NIAW: My Year After Starting A Blog

Dear No One,

It’s National Infertility Awareness Week, and this time last year was the first time I opened up about our infertility issues. My husband and I kept it to ourselves for over a year, and it wasn’t until we announced that we were in the process of adopting that we decided to share. A LOT has happened since I started this blog, and while I never considered myself a writer (and still don’t), I am so glad I decided to share our story. In the last year, I have learned so much and made and deepened relationships with so many amazing women going through some form of infertility.

What have I learned? There are so many forms of infertility. Women who have chronic illnesses. Miscarriages. IVF. Low or no sperm count. Even some couples whose doctors couldn’t find any medical reason for why they can’t get pregnant. Some women have never even gotten to experience the joy that comes from a positive pregnancy test. Others experience that joy and have it instantly ripped away from them when their biggest dream ends in a miscarriage. Other women struggled with infertility years ago, and it still haunts them.

The most important thing I learned from talking to so many different women about their experiences? Every one of us felt and still feel the EXACT same emotions. No matter how infertility touched our lives, I instantly felt a connection with each and every woman.

What are some of the emotions we feel? Sadness, despair, depression. Having a child is something most women dream about for most of their lives. Not having a child, is often our worst nightmare. Anger. “Why me?” often hits as you watch every. single. person you know announce their pregnancy on Facebook (or so it seems). Jealousy comes right along with that anger and instantly a wave of guilt for feeling angry and jealous of your friends’ happiness. Alone. Even though 1 in 8 couples experience infertility, you still feel alone. You don’t want to bring everyone down by constantly talking about it, but it is almost all you can think about. Also, just like most things in life, no one really understands what you are going through unless they’ve experienced it themselves. I had a friend that supported me through our worst times of infertility, but it wasn’t until she experienced it herself that she truly understood the depths of what I was going through.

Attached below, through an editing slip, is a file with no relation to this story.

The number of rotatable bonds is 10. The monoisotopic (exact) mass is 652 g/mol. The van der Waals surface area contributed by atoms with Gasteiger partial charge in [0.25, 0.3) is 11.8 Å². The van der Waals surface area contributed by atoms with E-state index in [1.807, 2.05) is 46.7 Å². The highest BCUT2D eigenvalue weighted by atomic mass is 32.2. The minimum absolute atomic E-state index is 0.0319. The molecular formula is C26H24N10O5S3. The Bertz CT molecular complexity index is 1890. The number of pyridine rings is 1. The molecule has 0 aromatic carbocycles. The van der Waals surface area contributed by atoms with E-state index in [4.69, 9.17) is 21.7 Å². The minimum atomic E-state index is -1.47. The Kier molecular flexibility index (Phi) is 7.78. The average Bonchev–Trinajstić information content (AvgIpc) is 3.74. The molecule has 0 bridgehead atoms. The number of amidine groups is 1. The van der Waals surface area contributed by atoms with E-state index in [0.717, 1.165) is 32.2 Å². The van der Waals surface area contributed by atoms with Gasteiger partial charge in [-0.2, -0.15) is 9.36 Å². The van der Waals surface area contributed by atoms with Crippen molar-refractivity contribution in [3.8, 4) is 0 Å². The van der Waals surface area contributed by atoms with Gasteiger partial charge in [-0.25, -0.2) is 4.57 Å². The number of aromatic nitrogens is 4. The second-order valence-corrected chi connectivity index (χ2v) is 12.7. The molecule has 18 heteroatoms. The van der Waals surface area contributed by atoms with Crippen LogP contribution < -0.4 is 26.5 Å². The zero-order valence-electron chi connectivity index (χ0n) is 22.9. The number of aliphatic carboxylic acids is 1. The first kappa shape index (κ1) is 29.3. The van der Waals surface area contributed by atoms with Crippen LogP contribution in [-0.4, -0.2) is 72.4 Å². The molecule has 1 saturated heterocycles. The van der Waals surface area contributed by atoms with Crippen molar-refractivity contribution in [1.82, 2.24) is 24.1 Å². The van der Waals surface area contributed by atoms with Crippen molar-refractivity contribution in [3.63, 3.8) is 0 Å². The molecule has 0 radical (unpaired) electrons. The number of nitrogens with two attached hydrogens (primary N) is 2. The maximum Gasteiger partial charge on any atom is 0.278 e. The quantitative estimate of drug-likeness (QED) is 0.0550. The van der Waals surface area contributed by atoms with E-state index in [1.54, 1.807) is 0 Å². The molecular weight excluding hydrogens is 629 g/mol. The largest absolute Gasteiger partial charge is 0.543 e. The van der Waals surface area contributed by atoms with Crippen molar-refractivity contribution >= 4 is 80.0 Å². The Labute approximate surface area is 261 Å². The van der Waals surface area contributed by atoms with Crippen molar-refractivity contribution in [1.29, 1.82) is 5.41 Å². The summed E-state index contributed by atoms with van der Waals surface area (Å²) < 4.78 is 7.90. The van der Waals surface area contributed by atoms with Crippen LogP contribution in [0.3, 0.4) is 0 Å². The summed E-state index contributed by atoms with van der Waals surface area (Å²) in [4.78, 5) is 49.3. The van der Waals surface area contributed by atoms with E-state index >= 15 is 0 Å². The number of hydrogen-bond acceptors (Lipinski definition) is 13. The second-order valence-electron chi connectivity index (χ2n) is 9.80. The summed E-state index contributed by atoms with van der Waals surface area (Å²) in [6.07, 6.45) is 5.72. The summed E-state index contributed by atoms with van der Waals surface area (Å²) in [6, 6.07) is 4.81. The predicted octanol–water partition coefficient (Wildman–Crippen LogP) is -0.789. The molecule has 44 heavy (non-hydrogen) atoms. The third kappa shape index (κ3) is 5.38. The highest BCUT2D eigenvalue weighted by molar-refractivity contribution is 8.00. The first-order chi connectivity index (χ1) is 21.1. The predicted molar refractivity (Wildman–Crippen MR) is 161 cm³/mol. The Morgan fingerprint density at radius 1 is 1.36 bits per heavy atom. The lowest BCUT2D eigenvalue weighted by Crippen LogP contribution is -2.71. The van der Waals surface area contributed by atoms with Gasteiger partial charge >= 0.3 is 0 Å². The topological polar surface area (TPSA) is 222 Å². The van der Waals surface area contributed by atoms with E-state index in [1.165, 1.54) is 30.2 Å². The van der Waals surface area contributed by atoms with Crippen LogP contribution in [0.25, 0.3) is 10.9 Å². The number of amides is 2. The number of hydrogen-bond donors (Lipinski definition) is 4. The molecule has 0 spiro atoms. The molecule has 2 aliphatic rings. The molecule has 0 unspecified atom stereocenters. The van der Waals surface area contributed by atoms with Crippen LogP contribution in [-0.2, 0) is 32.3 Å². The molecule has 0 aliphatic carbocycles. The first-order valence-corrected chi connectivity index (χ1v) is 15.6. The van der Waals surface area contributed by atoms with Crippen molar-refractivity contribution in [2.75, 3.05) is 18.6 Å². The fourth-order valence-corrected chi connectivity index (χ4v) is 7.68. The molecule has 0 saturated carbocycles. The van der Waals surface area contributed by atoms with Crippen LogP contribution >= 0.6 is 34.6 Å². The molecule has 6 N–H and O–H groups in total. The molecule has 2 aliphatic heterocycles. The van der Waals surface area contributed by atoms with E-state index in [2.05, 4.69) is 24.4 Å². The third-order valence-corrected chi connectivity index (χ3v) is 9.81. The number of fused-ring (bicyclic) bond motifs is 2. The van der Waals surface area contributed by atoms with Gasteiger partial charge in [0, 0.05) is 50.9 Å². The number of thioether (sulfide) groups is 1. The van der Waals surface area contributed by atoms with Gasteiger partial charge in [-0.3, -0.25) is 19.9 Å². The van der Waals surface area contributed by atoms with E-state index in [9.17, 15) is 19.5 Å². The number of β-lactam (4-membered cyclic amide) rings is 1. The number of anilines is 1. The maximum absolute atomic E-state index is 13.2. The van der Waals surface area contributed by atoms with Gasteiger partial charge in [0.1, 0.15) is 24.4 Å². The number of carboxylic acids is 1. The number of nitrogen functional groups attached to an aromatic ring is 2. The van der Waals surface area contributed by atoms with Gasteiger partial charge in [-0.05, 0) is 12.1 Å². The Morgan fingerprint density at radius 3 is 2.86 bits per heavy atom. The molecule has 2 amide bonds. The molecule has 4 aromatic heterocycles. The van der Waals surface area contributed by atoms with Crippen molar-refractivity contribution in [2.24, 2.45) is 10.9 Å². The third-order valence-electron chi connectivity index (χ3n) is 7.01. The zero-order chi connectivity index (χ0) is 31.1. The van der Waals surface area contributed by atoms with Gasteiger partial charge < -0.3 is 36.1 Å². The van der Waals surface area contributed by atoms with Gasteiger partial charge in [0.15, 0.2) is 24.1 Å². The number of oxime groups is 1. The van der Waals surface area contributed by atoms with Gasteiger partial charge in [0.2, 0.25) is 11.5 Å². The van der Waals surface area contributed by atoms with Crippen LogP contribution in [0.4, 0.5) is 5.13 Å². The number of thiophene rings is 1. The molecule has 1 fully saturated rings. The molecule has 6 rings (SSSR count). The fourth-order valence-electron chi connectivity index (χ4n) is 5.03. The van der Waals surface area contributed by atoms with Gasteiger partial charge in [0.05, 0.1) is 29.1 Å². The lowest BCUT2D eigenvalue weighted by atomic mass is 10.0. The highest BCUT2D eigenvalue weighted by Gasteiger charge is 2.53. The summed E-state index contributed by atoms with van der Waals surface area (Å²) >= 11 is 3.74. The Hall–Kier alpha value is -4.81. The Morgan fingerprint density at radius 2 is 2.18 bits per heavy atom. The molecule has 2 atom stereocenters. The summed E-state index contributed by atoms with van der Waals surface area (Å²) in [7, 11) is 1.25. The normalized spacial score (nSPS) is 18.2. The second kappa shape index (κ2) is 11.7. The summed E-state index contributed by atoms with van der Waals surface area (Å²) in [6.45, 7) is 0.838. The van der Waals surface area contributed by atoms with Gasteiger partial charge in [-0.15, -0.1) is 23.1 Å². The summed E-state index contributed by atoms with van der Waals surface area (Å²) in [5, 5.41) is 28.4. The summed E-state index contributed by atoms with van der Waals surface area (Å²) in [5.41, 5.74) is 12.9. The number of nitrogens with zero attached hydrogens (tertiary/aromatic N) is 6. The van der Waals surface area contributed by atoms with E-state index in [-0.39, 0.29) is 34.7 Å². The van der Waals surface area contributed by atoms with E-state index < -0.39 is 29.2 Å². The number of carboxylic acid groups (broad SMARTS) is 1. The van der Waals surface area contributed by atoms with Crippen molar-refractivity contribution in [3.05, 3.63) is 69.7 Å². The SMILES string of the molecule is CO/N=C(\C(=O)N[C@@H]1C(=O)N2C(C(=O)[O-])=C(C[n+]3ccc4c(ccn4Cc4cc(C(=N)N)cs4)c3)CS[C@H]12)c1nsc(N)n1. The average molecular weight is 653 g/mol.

Does it go away? Nope. Infertility becomes a part of you. It changes you. Your life will NEVER be the same. And that is okay.

Why? Because now as I hold my sleeping baby that we adopted 5 months ago and type this, I truly believe there is no other baby that is meant to be in my life right now. I am stronger than I have ever been. I am positive that I am a better mom because of the struggle. I have made countless friendships. I have cried with women. Often times, I am one of the first people these women tell when they find out they are pregnant. I am helping women through the biggest ups and downs of their lives. Crying with them through the worst. Celebrating at their highest moments.

Speaking out about our infertility and starting this blog has been life-changing for me. My hope is that any woman that reads this and is experiencing any type of infertility will reach out to me. Why? You don’t have to go through this alone and you shouldn’t go through this alone.  The worst thing I did in the beginning was try to deal with it by myself. Infertility is a sisterhood. A sisterhood you would never choose, but it is one that will welcome you with open arms and never let you go. Infertility may never go away but either will the bond that you instantly form within the sisterhood.

I never want another woman to go through infertility alone, so to all my sisters, I am ALWAYS here to talk. You are not alone. Most of all, keep fighting. I promise that when you FINALLY meet your babe, it will be

20170420_090711

All my love,

Betsy

Advertisements

Leave a Reply

Fill in your details below or click an icon to log in:

WordPress.com Logo

You are commenting using your WordPress.com account. Log Out / Change )

Twitter picture

You are commenting using your Twitter account. Log Out / Change )

Facebook photo

You are commenting using your Facebook account. Log Out / Change )

Google+ photo

You are commenting using your Google+ account. Log Out / Change )

Connecting to %s